I have, blessedly, very little experience with nursing homes.
Both of my grandfathers died young, and neither of my grandmothers spent any time in a nursing home.
My Grandmother Wolf died in the hospital, but she had been living in her own home and - at the age of 78 - still shoveling her own snow. (When she died, I was 29, and 78 seemed like such great old age to me. The thought of someone shoveling snow at 78 seemed just preposterous. Little did I know.)
My Grandmother Rogers died in my Aunt Margaret's house, a month short of making it to 97. One of her brothers, my Great Uncle Pat, also made it to great old age, but spent the last couple of years of his life in a nursing home. Curiously, it was right next to my grandmother's house, just up the hill. She was still in her home when Pat was in Clark Manor, and she could hobble out to her porch (in Worcester parlance, her piazza) and wave to Pat standing in his nursing home window.
Next generation: my father (age 58) and most of my uncles died young - or at least youngish. Not one made it much past 65. My mother's brothers: dead at 45 and 52. So, no nursing homes for them.
My mother died (age 81) in a hospital, but she was living pretty independently up until the end. A year before she died, she had sold the house we grew up in and moved into a congregate, lightly assisted facility just across the street from her parish church. She could walk to daily Mass. Hallelujah! She had a lovely one bedroom apartment, two meals a day, and light housekeeping and laundry taken care of. Hallelujah!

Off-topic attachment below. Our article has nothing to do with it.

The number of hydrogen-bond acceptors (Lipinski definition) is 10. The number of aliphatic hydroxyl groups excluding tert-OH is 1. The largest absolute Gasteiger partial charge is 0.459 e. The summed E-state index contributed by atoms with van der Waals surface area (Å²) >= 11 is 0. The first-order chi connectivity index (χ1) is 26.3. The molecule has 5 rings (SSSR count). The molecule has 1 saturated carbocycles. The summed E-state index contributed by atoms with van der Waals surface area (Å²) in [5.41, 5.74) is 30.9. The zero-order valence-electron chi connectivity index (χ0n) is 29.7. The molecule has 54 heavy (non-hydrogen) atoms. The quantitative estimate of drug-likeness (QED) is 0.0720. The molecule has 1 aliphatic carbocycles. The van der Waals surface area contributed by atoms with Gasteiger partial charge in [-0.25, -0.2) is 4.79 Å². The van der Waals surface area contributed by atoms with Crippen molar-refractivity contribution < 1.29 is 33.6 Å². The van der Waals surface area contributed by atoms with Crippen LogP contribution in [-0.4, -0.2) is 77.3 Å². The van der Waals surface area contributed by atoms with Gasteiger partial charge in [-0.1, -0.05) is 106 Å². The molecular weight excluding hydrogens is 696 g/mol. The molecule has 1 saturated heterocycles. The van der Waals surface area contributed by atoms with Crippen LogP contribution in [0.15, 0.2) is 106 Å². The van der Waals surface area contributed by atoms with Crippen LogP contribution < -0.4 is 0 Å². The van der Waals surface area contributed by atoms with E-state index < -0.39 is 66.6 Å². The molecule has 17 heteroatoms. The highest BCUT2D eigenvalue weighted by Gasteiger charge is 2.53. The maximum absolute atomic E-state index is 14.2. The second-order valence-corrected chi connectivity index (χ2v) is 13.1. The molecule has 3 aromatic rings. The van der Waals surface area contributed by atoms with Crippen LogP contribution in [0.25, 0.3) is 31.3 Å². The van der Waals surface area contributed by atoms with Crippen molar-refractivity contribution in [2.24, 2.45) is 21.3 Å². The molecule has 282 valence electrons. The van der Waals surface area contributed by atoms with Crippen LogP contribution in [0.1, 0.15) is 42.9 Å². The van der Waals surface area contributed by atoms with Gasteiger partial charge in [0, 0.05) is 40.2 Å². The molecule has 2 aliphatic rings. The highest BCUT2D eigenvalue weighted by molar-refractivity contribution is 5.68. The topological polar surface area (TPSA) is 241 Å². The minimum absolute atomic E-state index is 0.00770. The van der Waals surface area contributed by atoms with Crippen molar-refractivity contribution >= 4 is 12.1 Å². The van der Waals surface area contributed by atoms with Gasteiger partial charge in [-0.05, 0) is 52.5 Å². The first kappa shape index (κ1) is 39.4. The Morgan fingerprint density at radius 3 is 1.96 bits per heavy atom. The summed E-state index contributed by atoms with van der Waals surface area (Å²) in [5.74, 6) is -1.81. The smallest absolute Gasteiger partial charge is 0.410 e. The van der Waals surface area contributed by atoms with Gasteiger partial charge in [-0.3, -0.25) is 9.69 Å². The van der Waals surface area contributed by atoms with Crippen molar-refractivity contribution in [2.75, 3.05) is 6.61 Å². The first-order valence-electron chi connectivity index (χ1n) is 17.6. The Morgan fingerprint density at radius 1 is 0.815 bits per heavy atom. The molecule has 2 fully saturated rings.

While she did died in a hospital, she almost died with her boots on, as she had three trips (Chicago, Cape May NJ, and Vienna and Prague) in the works when she embarked on the ultimate journey.
My Aunt Margaret (85) did die with her boots - make that pumps - on. On the day she died, she drove out of her driveway in the home of 60 years, went to Mass, went to the Star Market, went to the library, drove home and parked in the driveway, and took what turned out to be her final nap. Oh, and she was shoveling and chopping ice up until the end, if her son-in-law or grandsons didn't get over there quickly enough for her liking.
Peg's death is how everyone wants to die. (As a kid, I remember the nuns yammering on about praying for a happy death. Happy death? Say what? What's happy about death. Now I get it. If I prayed, I'd pray for a happy death. Just like Aunt Margaret's.)
My incredible Aunt Mary did die in a nursing home. Incredible because she lived independently until a few years before her death. She moved into an assisted living facility, but her health declined and she required a high level of care (heart, mobility and vision issues), so she had to go into a nursing home. Perfectly fine nursing home, but she was miserable.
When I say that Mary was incredible, I mean incredible. She was tough, smart, sharp, with it, active. Up until near the end of life, if someone told you she was 10, or even 20, years younger than what was on her birth certificate, you'd believe it.
I didn't get to see Mary very often, as she lived in Chicago, but it was only once she was in the nursing home that she sounded like an old lady on the phone.